Skating on Ponds, Lakes and Rivers
Skating on natural ice in the Rockies can be a wonderful experience, but it also involves some serious risks. Here are some things you should know.
Parks Canada does NOT mark off places for safe skating, or mark potential hazards. If you choose to skate on natural ice, you do so at your own risk.
- If you are not sure if the ice is thick enough, stay off it.
- Never skate alone.
- Don't skate in the dark.
- The Red Cross recommends an ice thickness of at least 6" for safety; the thicker the ice, the better. It's up to YOU to assess the thickness of the ice. The best way to do this is with a drill, and to check in several locations. We do not recommend skating at night or on snow-covered ice because you cannot see how thick the ice is. Water vapour above the ice, or creaking and cracking noises, indicate weak ice.
- The thickness of natural ice varies from place to place. Ice forms over shallow, still water first and is thinner over areas where the water is flowing. One pond may be in good condition while another one nearby is not safe. And ice thickness can vary from place to place on any pond or lake. Be especially cautious around inflow and outflow areas. When the weather is warm, the thickness of natural ice can change from day to day.
YOU ARE ON YOUR OWN, SO BE PREPARED !
- Your chances of rescuing yourself if you fall into deep or flowing water are NOT GOOD. It can be extremely difficult to crawl back out of the water onto fragile ice without proper assistance, and hypothermia will weaken you very quickly. For this reason, skating alone is not recommended. Because of the time it will take for rescue assistance to reach you, proper self-rescue is your best bet.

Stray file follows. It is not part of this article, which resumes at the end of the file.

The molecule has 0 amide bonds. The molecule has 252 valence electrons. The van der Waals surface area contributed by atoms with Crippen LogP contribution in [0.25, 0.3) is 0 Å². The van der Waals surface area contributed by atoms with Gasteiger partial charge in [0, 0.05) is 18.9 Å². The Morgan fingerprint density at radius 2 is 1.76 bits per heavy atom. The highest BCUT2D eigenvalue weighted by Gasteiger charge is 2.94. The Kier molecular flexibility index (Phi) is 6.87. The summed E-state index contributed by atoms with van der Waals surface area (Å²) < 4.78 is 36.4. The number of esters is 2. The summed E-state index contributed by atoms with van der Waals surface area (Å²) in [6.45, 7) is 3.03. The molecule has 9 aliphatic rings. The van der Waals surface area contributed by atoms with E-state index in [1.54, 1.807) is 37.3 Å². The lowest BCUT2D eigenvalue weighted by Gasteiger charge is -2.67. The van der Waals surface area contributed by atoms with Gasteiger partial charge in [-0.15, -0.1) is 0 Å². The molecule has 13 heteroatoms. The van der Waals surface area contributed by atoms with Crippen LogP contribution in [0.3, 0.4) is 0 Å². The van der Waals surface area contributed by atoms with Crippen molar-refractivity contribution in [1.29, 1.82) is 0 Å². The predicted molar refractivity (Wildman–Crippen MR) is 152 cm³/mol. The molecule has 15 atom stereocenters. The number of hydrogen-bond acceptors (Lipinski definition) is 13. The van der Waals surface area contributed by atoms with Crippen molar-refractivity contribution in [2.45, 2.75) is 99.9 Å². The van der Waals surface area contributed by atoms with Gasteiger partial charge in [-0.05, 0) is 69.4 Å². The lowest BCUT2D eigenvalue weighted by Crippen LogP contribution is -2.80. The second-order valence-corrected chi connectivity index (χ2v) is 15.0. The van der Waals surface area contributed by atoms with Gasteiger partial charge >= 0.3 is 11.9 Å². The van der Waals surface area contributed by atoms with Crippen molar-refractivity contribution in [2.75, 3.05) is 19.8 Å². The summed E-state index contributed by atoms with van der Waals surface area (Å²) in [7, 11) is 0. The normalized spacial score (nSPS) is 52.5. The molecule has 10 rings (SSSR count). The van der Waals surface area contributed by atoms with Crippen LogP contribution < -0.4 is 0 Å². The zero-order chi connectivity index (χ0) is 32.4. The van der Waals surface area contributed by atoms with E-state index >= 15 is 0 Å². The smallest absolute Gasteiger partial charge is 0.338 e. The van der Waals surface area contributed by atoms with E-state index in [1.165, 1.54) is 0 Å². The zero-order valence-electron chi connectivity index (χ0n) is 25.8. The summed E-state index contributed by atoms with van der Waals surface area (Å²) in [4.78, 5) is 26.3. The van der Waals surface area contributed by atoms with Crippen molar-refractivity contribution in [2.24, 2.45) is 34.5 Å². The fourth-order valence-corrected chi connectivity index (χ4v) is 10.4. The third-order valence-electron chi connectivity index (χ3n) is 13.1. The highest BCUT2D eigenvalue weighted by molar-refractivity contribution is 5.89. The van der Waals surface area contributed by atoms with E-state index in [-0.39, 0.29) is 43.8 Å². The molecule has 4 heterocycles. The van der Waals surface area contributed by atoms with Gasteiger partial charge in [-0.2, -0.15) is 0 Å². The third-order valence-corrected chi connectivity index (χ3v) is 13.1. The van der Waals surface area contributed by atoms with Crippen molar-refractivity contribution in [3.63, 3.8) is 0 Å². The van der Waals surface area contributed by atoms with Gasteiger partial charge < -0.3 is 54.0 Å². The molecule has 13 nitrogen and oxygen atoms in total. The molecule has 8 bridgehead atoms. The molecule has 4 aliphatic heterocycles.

- IF SOMEONE FALLS IN, that means the ice in that area is dangerous . If you hope to rescue someone who has fallen in, stay away from the thin ice yourself !
Emergency throw bag rescue© Parks Canada / B. White
-The best way to help the person is to extend a long pole or throw them a line. Carry a hockey stick, a piece of rope, or, even better, an emergency throw bag with you (see photo). Throw bags are easy to make with a length of floating rope, a nylon stuff sack, and a piece of closed-cell foam for flotation. Put the foam in the bottom of the stuff sack, tie one end of the rope to the stuff sack, then stuff the sack with the rope, leaving the other end out. Hold onto the free end of the rope and throw the bag to the victim.
- You can carry a cell phone to report emergencies (call 911 immediately), but don't rely on this alone. Cell phones do not work everywhere in the park and emergency response teams from Banff or Lake Louise may not arrive in time. Make sure you know and can report your exact location.
- If you are going to a remote area, tell someone you trust exactly where your group is going and when you plan to return, and any other pertinent information that will assist search and rescue personnel if you do not return as planned.
- Vermilion Lakes: Warm springs keep some parts of these lakes open; do not assume an even thickness. At Third Vermilion Lake, avoid the area east of the dock.
- Two Jack Lake: Stay well away (100m at least) from the dam at the east end of the lake. There is always open water and dangerously thin ice in this area.
- Lake Minnewanka: Because of its size and depth, Lake Minnewanka does not usually freeze over until well into mid-winter. The west end of the lake, near the Minnewanka Road, is the last part of the lake to freeze each winter. In addition, because it is an artificial reservoir, the lake level varies throughout the winter, so the ice can be cracked near the shoreline. Since it is such a large lake and winds are often high, help can be a long way away if you get into trouble out there.
- Bow River: Flowing river means ice thickness varies dramatically from place to place, and day to day.
Safer Skating Options:
Depending on weather conditions, you may find free outdoor rinks:
- at the Banff Recreation Centre, near the Norquay Interchange (mid-December to mid-February )
- behind the Banff Springs Hotel (December to March)
- in front of Chateau Lake Louise (November to April)
Public indoor skating is available at the Banff Recreation Centre from September to March. Call 403.762.1235 for recorded information about times and cost.